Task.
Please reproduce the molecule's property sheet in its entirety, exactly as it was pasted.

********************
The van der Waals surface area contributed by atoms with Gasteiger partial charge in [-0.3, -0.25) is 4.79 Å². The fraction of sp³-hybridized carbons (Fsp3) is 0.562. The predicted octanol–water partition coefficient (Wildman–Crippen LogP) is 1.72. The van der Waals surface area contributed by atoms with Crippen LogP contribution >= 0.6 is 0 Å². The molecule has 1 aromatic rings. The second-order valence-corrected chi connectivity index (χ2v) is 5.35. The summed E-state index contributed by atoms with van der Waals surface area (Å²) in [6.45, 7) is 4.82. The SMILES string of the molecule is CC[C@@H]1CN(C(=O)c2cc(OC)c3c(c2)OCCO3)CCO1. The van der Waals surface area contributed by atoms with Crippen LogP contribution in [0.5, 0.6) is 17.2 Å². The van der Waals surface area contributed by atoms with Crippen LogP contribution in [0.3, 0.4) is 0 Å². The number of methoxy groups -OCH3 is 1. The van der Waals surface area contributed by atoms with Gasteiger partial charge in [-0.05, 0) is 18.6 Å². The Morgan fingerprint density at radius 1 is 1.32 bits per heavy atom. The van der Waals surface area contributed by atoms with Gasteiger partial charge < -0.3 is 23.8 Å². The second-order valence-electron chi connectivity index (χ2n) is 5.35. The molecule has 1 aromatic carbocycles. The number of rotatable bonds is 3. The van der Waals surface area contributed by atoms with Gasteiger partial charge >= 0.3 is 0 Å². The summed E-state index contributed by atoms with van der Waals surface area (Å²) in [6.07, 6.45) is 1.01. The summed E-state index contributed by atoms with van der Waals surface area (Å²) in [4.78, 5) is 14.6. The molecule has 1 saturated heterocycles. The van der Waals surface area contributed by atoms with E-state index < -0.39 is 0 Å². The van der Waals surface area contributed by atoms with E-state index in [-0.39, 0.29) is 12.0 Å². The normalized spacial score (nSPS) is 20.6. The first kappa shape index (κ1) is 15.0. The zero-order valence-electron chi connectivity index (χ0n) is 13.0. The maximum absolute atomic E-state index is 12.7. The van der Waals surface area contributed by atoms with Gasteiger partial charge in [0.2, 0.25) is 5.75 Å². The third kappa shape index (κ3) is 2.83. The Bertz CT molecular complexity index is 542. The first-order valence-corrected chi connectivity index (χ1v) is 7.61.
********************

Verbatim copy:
The van der Waals surface area contributed by atoms with Gasteiger partial charge in [-0.3, -0.25) is 4.79 Å². The fraction of sp³-hybridized carbons (Fsp3) is 0.562. The predicted octanol–water partition coefficient (Wildman–Crippen LogP) is 1.72. The van der Waals surface area contributed by atoms with Crippen LogP contribution >= 0.6 is 0 Å². The molecule has 1 aromatic rings. The second-order valence-corrected chi connectivity index (χ2v) is 5.35. The summed E-state index contributed by atoms with van der Waals surface area (Å²) in [6.45, 7) is 4.82. The SMILES string of the molecule is CC[C@@H]1CN(C(=O)c2cc(OC)c3c(c2)OCCO3)CCO1. The van der Waals surface area contributed by atoms with Crippen LogP contribution in [0.5, 0.6) is 17.2 Å². The van der Waals surface area contributed by atoms with Crippen LogP contribution in [0.3, 0.4) is 0 Å². The number of methoxy groups -OCH3 is 1. The van der Waals surface area contributed by atoms with Gasteiger partial charge in [-0.05, 0) is 18.6 Å². The Morgan fingerprint density at radius 1 is 1.32 bits per heavy atom. The van der Waals surface area contributed by atoms with Gasteiger partial charge < -0.3 is 23.8 Å². The second-order valence-electron chi connectivity index (χ2n) is 5.35. The molecule has 1 aromatic carbocycles. The number of rotatable bonds is 3. The van der Waals surface area contributed by atoms with Gasteiger partial charge >= 0.3 is 0 Å². The summed E-state index contributed by atoms with van der Waals surface area (Å²) in [6.07, 6.45) is 1.01. The summed E-state index contributed by atoms with van der Waals surface area (Å²) in [4.78, 5) is 14.6. The molecule has 1 saturated heterocycles. The van der Waals surface area contributed by atoms with E-state index < -0.39 is 0 Å². The van der Waals surface area contributed by atoms with E-state index in [-0.39, 0.29) is 12.0 Å². The normalized spacial score (nSPS) is 20.6. The first kappa shape index (κ1) is 15.0. The zero-order valence-electron chi connectivity index (χ0n) is 13.0. The maximum absolute atomic E-state index is 12.7. The van der Waals surface area contributed by atoms with Gasteiger partial charge in [0.2, 0.25) is 5.75 Å². The third kappa shape index (κ3) is 2.83. The Bertz CT molecular complexity index is 542. The first-order valence-corrected chi connectivity index (χ1v) is 7.61.